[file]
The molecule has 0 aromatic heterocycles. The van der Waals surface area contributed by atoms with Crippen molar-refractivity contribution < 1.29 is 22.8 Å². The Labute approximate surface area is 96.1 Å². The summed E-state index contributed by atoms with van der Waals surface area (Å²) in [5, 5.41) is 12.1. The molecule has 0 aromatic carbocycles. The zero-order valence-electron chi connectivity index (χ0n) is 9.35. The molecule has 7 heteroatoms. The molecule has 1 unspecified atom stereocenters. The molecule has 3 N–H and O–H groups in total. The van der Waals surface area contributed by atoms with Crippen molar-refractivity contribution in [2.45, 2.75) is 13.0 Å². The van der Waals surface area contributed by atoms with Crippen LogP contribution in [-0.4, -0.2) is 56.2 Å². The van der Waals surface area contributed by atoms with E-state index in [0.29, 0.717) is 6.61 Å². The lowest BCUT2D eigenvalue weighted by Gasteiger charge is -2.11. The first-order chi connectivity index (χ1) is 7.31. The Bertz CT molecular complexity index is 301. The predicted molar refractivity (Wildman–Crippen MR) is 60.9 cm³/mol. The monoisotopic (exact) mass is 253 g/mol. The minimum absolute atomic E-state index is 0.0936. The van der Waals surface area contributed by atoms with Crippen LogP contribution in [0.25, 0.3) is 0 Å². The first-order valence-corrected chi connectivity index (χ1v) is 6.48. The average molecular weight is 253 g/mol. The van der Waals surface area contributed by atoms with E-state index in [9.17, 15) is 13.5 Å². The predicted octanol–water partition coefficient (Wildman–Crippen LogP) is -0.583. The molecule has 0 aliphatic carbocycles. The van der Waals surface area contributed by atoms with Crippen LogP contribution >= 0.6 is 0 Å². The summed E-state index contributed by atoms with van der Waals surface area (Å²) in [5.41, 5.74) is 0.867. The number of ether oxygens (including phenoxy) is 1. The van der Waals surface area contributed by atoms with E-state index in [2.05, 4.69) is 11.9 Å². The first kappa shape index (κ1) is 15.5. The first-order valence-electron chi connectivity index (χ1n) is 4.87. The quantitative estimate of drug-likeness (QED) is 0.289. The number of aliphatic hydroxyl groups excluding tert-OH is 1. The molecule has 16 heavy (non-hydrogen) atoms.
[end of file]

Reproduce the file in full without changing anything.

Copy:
The molecule has 0 aromatic heterocycles. The van der Waals surface area contributed by atoms with Crippen molar-refractivity contribution < 1.29 is 22.8 Å². The Labute approximate surface area is 96.1 Å². The summed E-state index contributed by atoms with van der Waals surface area (Å²) in [5, 5.41) is 12.1. The molecule has 0 aromatic carbocycles. The zero-order valence-electron chi connectivity index (χ0n) is 9.35. The molecule has 7 heteroatoms. The molecule has 1 unspecified atom stereocenters. The molecule has 3 N–H and O–H groups in total. The van der Waals surface area contributed by atoms with Crippen molar-refractivity contribution in [2.45, 2.75) is 13.0 Å². The van der Waals surface area contributed by atoms with Crippen LogP contribution in [-0.4, -0.2) is 56.2 Å². The van der Waals surface area contributed by atoms with E-state index in [0.29, 0.717) is 6.61 Å². The lowest BCUT2D eigenvalue weighted by Gasteiger charge is -2.11. The first-order chi connectivity index (χ1) is 7.31. The Bertz CT molecular complexity index is 301. The predicted molar refractivity (Wildman–Crippen MR) is 60.9 cm³/mol. The monoisotopic (exact) mass is 253 g/mol. The minimum absolute atomic E-state index is 0.0936. The van der Waals surface area contributed by atoms with Crippen LogP contribution in [0.25, 0.3) is 0 Å². The first-order valence-corrected chi connectivity index (χ1v) is 6.48. The average molecular weight is 253 g/mol. The van der Waals surface area contributed by atoms with E-state index in [9.17, 15) is 13.5 Å². The predicted octanol–water partition coefficient (Wildman–Crippen LogP) is -0.583. The molecule has 0 aliphatic carbocycles. The van der Waals surface area contributed by atoms with Crippen LogP contribution >= 0.6 is 0 Å². The summed E-state index contributed by atoms with van der Waals surface area (Å²) in [5.41, 5.74) is 0.867. The number of ether oxygens (including phenoxy) is 1. The van der Waals surface area contributed by atoms with E-state index in [2.05, 4.69) is 11.9 Å². The first kappa shape index (κ1) is 15.5. The first-order valence-electron chi connectivity index (χ1n) is 4.87. The quantitative estimate of drug-likeness (QED) is 0.289. The number of aliphatic hydroxyl groups excluding tert-OH is 1. The molecule has 16 heavy (non-hydrogen) atoms.